Spectrum Center students hosted Assembly Member Joe Coto (D-San Jose) and guests to celebrate the signing of the “Spectrum Law” (AB 1742), which was initiated by Spectrum students who have special needs and provides all California students who have special needs equal access to technology-based learning materials in the classroom.
Spectrum Center Students Thank Assembly Member for Support
- Assembly Member Joe Coto (D-San Jose) visited with Spectrum Center students to celebrate the passage of the “Spectrum Law” (AB 1742), a law providing equal access to technology-based learning materials for students with special needs in nonpublic schools throughout the state.
- Spectrum Center schools and programs serve students with a wide array of special needs.
- Spectrum Center students developed the idea for the law and advocated for it during the recent legislative session. The legislation passed the Assembly and the Senate and was signed by Gov. Schwarzenegger. It takes effect Jan. 1, 2011.
- Students shared photos, videos and PowerPoint presentations with Assembly Member Coto, demonstrating the impact of technology in education, and they received a framed copy of the law signed by the governor.
SAN JOSE, Calif. (Nov. 17, 2010) – Spectrum Center students hosted Assembly Member Joe Coto (D-San Jose) and guests to celebrate the signing of the “Spectrum Law” (AB 1742), which was initiated by Spectrum students who have special needs and provides all California students who have special needs equal access to technology-based learning materials in the classroom.
Assembly Member Coto, who is a former public school teacher and superintendent, met with Spectrum students, staff and parents to see how access to new technologies will help students advance academically and in daily life. Students presented photos, videos and PowerPoint presentations showcasing their use of technology in the classroom and its impact on education.
“We are delighted the Spectrum bill has passed and that students with special needs can now have access to the kind of technology that will help them advance academically,” Coto, a former public school teacher and superintendent, said when he visited the school recently. “It is both fair and vital that students with special needs who attend California nonpublic schools have access to the same resources as their peers. As a leader in special education, Spectrum Center and its students should be congratulated for advocating on behalf of all students in California.”
Spectrum students developed the idea for the law after they visited the state capitol last November and learned how laws are developed. One of the students said, “You mean someone like me could create a bill that could become a law that would help other people like me?” The students’ idea about equal access to technology was developed into formal legislation that Spectrum Center students in classrooms throughout the state decided to introduce and support.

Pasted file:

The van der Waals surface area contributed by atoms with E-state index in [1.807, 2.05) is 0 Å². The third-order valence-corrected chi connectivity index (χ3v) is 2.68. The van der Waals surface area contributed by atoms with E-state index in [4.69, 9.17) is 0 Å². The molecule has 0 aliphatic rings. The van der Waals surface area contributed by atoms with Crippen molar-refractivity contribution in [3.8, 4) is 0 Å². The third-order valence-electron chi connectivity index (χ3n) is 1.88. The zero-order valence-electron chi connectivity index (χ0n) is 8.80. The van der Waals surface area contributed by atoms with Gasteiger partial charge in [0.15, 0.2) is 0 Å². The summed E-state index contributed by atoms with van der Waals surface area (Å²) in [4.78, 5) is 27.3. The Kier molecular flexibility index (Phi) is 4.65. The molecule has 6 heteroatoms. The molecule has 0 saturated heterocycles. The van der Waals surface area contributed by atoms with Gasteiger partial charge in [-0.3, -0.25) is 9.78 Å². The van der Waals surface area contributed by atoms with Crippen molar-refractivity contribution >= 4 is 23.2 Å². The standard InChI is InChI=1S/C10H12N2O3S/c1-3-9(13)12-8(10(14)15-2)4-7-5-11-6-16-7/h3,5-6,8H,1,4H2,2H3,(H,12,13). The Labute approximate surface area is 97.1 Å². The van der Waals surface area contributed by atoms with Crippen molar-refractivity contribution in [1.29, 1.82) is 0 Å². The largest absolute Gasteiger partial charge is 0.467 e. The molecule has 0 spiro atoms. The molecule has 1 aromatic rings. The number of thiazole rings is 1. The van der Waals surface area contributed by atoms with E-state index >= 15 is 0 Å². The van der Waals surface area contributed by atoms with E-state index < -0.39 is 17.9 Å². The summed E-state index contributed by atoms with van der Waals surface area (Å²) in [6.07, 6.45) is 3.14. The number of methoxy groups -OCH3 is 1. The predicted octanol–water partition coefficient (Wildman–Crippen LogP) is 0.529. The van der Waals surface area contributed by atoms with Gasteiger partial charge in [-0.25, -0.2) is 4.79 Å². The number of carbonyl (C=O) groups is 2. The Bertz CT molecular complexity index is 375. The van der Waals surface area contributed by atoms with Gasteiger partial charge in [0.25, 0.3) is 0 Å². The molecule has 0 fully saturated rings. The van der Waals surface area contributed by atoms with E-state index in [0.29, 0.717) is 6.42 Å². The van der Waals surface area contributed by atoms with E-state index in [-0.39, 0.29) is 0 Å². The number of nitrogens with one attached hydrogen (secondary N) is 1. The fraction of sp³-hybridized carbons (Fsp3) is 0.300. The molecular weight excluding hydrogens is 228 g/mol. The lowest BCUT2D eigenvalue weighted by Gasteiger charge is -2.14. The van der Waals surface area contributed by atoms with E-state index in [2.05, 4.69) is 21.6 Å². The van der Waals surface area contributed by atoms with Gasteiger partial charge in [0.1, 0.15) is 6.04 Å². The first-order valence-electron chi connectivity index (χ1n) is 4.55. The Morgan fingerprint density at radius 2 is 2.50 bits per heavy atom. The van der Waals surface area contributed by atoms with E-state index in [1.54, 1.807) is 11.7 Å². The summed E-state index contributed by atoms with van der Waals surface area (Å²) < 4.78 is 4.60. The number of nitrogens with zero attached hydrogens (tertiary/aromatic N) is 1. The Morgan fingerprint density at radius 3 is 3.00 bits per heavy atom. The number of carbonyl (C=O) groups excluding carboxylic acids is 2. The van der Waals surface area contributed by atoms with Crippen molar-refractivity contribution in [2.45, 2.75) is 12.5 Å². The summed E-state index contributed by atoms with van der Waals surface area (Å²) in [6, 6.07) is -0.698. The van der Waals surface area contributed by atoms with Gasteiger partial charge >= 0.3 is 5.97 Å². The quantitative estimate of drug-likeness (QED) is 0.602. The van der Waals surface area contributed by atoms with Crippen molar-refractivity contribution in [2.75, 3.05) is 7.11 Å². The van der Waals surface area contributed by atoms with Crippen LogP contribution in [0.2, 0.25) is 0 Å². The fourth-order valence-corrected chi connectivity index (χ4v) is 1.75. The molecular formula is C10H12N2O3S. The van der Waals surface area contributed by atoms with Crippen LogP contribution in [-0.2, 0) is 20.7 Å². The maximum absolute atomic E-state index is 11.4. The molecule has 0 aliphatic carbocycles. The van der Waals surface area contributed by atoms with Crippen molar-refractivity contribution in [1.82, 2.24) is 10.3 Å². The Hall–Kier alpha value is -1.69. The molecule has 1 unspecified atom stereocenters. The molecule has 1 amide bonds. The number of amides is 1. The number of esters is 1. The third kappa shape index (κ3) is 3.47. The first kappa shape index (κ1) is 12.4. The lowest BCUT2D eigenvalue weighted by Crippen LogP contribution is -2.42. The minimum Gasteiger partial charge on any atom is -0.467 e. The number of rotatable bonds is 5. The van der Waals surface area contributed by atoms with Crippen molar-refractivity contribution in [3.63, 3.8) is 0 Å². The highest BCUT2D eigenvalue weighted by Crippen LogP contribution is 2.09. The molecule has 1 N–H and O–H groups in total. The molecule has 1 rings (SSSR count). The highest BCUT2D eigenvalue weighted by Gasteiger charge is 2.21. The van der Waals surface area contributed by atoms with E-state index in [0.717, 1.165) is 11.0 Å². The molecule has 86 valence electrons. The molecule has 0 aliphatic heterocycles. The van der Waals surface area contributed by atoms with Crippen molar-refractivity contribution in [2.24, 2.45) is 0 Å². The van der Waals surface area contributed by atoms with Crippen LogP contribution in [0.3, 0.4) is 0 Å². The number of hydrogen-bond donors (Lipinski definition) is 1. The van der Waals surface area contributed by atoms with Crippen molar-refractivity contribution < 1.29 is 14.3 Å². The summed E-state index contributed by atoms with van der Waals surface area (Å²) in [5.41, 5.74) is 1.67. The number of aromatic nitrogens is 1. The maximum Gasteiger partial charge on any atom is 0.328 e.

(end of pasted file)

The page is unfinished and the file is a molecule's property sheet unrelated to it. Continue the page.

The students worked with Assembly Member Coto, who authored AB 1742, and personally advocated for the bill in both houses of the Legislature. They met with key staff and Members of the Education Committee, and they wrote letters and created videos to express their support of the bill and describe the personal impact the bill will have on their lives. The bill passed the state Assembly (76-0) and the Senate (34-0) with unanimous bipartisan support. The bill was signed into law by Gov. Schwarzenegger in August and will take effect Jan. 1, 2011. Students received a framed copy of the bill signed by the governor.
The new law, which is supported by the California State PTA, California Association of Private Special Education Schools and the California Alliance of Child and Family Services, provides an opportunity for nonpublic, nonsectarian schools to incorporate the use of technology when customizing teaching strategies and curriculum for students with special needs such as autism spectrum disorders, pervasive developmental disorders and developmental delays. In other states, technology-based learning tools have been shown to help students learn skills for use in future jobs and in independent living.
Spectrum Center’s state-certified nonpublic schools and public school integrated collaborative classrooms provide special education services to students ages five to 22 with a wide array of special needs, such as autism spectrum disorders (ASD), developmental delays, behavioral challenges, pervasive developmental disorders (PDD) and emotional disturbance.
- AB 1742 Bill timeline
- News release: Students with Special Needs Take Step Toward Equal Access to Technology (Aug. 23, 2010)
- News release: Legislation Proposed to Give Students with Special Needs Equal Access to Technology-based Learning Materials (April 26, 2010)
- Spectrum Center website
For more information:
Contact Name: Ashley Webb, Lovell Communications Inc.
Phone: (615) 297-7766